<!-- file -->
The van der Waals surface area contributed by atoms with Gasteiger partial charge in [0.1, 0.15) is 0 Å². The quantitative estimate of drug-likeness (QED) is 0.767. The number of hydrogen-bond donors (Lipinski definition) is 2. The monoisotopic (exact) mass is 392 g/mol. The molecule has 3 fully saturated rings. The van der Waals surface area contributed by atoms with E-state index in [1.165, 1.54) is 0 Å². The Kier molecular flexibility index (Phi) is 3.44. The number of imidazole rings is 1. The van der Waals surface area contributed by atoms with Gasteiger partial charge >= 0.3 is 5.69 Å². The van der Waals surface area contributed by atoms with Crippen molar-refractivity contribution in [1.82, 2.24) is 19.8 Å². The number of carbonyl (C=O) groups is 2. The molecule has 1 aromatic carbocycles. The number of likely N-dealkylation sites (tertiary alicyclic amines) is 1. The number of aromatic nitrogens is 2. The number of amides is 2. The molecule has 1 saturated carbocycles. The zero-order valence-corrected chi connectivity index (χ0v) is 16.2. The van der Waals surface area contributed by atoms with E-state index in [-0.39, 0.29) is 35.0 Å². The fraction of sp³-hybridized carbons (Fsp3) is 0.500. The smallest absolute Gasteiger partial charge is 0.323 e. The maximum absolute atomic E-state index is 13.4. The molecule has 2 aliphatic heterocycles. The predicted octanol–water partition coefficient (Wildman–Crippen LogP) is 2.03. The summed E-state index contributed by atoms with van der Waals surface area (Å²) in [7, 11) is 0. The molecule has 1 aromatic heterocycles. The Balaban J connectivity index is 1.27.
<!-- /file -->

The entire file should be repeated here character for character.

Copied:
The van der Waals surface area contributed by atoms with Gasteiger partial charge in [0.1, 0.15) is 0 Å². The quantitative estimate of drug-likeness (QED) is 0.767. The number of hydrogen-bond donors (Lipinski definition) is 2. The monoisotopic (exact) mass is 392 g/mol. The molecule has 3 fully saturated rings. The van der Waals surface area contributed by atoms with E-state index in [1.165, 1.54) is 0 Å². The Kier molecular flexibility index (Phi) is 3.44. The number of imidazole rings is 1. The van der Waals surface area contributed by atoms with Gasteiger partial charge >= 0.3 is 5.69 Å². The van der Waals surface area contributed by atoms with Crippen molar-refractivity contribution in [1.82, 2.24) is 19.8 Å². The number of carbonyl (C=O) groups is 2. The molecule has 1 aromatic carbocycles. The number of likely N-dealkylation sites (tertiary alicyclic amines) is 1. The number of aromatic nitrogens is 2. The number of amides is 2. The molecule has 1 saturated carbocycles. The zero-order valence-corrected chi connectivity index (χ0v) is 16.2. The van der Waals surface area contributed by atoms with E-state index in [-0.39, 0.29) is 35.0 Å². The fraction of sp³-hybridized carbons (Fsp3) is 0.500. The smallest absolute Gasteiger partial charge is 0.323 e. The maximum absolute atomic E-state index is 13.4. The molecule has 2 aliphatic heterocycles. The predicted octanol–water partition coefficient (Wildman–Crippen LogP) is 2.03. The summed E-state index contributed by atoms with van der Waals surface area (Å²) in [7, 11) is 0. The molecule has 1 aromatic heterocycles. The Balaban J connectivity index is 1.27.